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Zach Braff’s latest is an exercise in phony emoting

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Parental guidance: Braff imparts some disingenuous life lessons.
Mike D'Angelo

Two stars

Wish I Was Here Zach Braff, Kate Hudson, Joey King. Directed by Zach Braff. Rated R. Opens Friday.

Wish I Was Here should really be called Wish I Were Here—counterfactuals require the subjunctive—but that’s the least of its problems. Co-writer/director/star Zach Braff, who hadn’t stepped behind the camera since 2004’s Garden State, famously turned to Kickstarter to secure a big chunk of the budget for his belated follow-up, touching off a debate about whether crowd-funding should be available to millionaires. Regardless of one’s opinion on that subject, however, Wish I Was Here plays very much like the brainchild of a wealthy celebrity with delusions of non-grandeur. It’s a tone-deaf attempt to explore the feelings of inadequacy suffered by someone who’s never achieved his dreams, made by a man who hit the jackpot.

The failed alternate-universe version of Braff is named Aidan Bloom, and he, too, is an actor, though he’s spent his entire adult life hustling to auditions without ever getting his big break. Consequently, Aidan’s wife, Sarah (Kate Hudson), provides most of the family’s income, compounding the guilt he already feels by constantly talking about how much she despises her job. Further financial difficulties ensue when Aidan’s father (Mandy Patinkin), who’d been paying to send Aidan and Sarah’s two kids (Joey King and Pierce Gagnon) to private school, is diagnosed with cancer and has to divert all of his cash to medical care. This precipitates a sudden midlife crisis for Aidan, who begins re-examining his entire life from the ground up, all while struggling to home-school the kids and keep his marriage from foundering.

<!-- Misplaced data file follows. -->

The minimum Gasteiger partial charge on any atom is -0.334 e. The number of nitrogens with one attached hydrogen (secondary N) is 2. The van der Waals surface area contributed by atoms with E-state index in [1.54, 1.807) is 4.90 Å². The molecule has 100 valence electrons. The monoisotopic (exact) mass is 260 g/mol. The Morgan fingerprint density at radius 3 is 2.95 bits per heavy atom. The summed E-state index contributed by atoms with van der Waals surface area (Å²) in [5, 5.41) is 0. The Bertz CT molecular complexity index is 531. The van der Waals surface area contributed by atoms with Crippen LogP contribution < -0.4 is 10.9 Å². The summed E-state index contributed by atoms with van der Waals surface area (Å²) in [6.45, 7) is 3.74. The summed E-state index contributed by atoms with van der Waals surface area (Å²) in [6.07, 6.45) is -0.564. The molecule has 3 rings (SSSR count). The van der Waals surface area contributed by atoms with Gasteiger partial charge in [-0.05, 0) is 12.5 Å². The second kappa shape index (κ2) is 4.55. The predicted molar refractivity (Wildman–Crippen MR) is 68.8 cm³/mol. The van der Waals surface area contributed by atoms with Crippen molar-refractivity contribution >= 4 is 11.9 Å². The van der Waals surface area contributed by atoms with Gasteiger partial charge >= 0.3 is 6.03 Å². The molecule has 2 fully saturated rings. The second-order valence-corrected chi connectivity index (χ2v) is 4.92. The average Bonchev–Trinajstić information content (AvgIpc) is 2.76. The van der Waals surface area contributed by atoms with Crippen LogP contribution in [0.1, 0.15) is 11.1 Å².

Braff peppers Wish I Was Here with fantasy sequences in which Aidan imagines himself as a costumed superhero—a recurring dose of whimsy better suited to Scrubs. Thing is, though, the entire movie feels like a glib fantasy, even (especially) when it strives for cathartic realism. As both writer and director, Braff thinks in the superficial, overly explanatory language of sitcoms, reducing potentially complex emotions to jejune nuggets of pseudo-wisdom. His intentions are good, but his instincts are relentlessly shallow; rather than genuinely grapple with the kinds of problems ordinary people face, he’d rather lighten the mood with a quick gag, or construct a montage set to his favorite indie rock, or pretend that life’s difficulties can be solved by driving out to some isolated location and staring pensively at Nature for a while. Wish I Was Here is the cinematic equivalent of those photo ops that show the president downing a beer in some dive bar, in an effort to demonstrate that he’s Just Like Us. The phoniness leaps to the eye.

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  • An astonishingly tone-deaf portrait of smug, patronizing privilege—a film that, despite being thoroughly English, exemplifies the concept of the ugly American.

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